CWH slammed over $20 sick notes

Chemist Warehouse
Image by Francisco Anzola

Some employers are unenthusiastic about accepting absence from work certificates issued by pharmacists, mainstream media claim

News Corp media have reported that Innex Willox, chief executive of the Australian Industry Group, says that “some bosses would be sceptical of notes obtained from a chain store pharmacy”.

“Pharmacists are not doctors and the Fair Work Act makes no reference to them being appropriately qualified to issue medical certificates for the purposes of personal/carer’s leave entitlements,” Mr Willox said.

“Many employers are likely to take the view that they are not satisfied with certificates obtained from pharmacists.” and the Daily Mail both singled out Chemist Warehouse stores offering the service for $20.

“How you can BUY your next sick day without going to the doctor: Chemists now offer $20 medical certificates – and they’re being handed out ‘like headache tablets’,” trumpeted a Daily Mail headline.

The Daily Mail quoted AMA vice president Dr Tony Bartone, who said that people should see their GP, rather than a pharmacist, to obtain an absence from work certificate.

“The combination of symptoms which prevented a patient from attending work might seem innocuous, but it could be the beginning of something more severe,” Dr Bartone said.

“It makes more sense to see your family GP. It’s about a continuity of care, an ongoing clinical relationship, which goes to informing and providing future care.” cited the case of a foreign national who obtained a sick note from a pharmacy to support his claim to be sick the day of a Migration Review Tribunal hearing. The case was reported in the AJP.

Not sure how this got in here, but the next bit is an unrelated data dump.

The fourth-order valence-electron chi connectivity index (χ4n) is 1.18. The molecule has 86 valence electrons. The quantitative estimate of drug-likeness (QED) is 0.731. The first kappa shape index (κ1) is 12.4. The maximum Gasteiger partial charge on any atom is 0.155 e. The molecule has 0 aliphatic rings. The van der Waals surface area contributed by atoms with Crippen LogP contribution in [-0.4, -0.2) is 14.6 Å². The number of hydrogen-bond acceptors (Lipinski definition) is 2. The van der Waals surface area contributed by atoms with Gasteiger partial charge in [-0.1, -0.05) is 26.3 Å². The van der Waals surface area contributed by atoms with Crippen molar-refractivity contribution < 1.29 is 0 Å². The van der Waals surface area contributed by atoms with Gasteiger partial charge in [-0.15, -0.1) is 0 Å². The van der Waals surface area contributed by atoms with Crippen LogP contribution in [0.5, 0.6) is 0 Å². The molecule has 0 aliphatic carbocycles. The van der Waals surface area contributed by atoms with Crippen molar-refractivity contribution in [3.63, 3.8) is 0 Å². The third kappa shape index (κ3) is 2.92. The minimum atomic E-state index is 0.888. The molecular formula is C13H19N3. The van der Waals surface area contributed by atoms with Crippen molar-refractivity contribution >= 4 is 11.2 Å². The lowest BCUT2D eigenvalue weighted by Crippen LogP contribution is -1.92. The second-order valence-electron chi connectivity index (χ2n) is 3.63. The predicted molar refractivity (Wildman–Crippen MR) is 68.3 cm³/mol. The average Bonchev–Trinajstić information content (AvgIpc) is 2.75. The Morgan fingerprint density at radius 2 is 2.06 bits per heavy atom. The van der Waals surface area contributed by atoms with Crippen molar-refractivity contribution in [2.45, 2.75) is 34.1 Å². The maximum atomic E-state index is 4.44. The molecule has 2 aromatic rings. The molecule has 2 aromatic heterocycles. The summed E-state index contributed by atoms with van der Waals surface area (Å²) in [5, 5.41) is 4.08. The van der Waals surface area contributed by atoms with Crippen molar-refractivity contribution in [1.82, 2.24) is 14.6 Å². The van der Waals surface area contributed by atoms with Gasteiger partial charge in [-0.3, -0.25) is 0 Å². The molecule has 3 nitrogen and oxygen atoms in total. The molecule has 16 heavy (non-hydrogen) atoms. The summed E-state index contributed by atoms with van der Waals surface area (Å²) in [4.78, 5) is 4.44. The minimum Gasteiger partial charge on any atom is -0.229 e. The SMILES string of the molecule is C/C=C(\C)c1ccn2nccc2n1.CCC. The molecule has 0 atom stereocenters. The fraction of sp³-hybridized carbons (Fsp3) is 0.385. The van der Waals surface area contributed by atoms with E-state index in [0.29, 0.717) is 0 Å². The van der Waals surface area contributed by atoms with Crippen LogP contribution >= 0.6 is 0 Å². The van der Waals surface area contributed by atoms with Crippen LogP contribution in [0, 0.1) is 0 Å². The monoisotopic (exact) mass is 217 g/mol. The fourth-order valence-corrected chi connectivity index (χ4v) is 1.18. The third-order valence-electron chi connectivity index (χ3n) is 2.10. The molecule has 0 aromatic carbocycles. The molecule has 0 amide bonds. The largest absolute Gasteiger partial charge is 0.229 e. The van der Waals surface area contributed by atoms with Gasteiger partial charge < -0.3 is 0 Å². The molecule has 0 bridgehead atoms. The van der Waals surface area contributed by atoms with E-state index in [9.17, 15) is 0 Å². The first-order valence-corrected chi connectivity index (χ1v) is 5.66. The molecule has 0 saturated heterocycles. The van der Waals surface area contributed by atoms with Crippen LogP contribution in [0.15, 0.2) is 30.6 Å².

The review body found the certificate to be “plainly inadequate”.

Mr Willox also criticised online absence certificate services such as Dr Sicknote, now known as Qoctor, telling News Corp that they were a concern.

“For obvious reasons, in most cases a doctor will be unable to conclude that a person is genuinely sick without having any physical contact with the person,” he said.

“Employees would be wise to not use such services.”

The Pharmacy Guild has pointed out that absence from work certificates issues via pharmacy save Australian workers time and money, and, as mentioned in the media reports, are recognised by the Fair Work Act 2009.

Community pharmacists take their responsibilities under the Act seriously, and should at all times comply with guidelines jointly developed by the Guild and PSA, it says.

The Guild says that under the guidelines, the issuing of an absence from work certificate must be within the scope of practice of the pharmacist, acting within their competency and professional expertise. Pharmacists need to carefully consider whether or not the illness or injury that is the subject of the certificate is within their recognised area of practice.

Under the Fair Work Act, a pharmacist’s certificate has to be able to “satisfy a reasonable person” of the relevant condition necessitating an absence from work.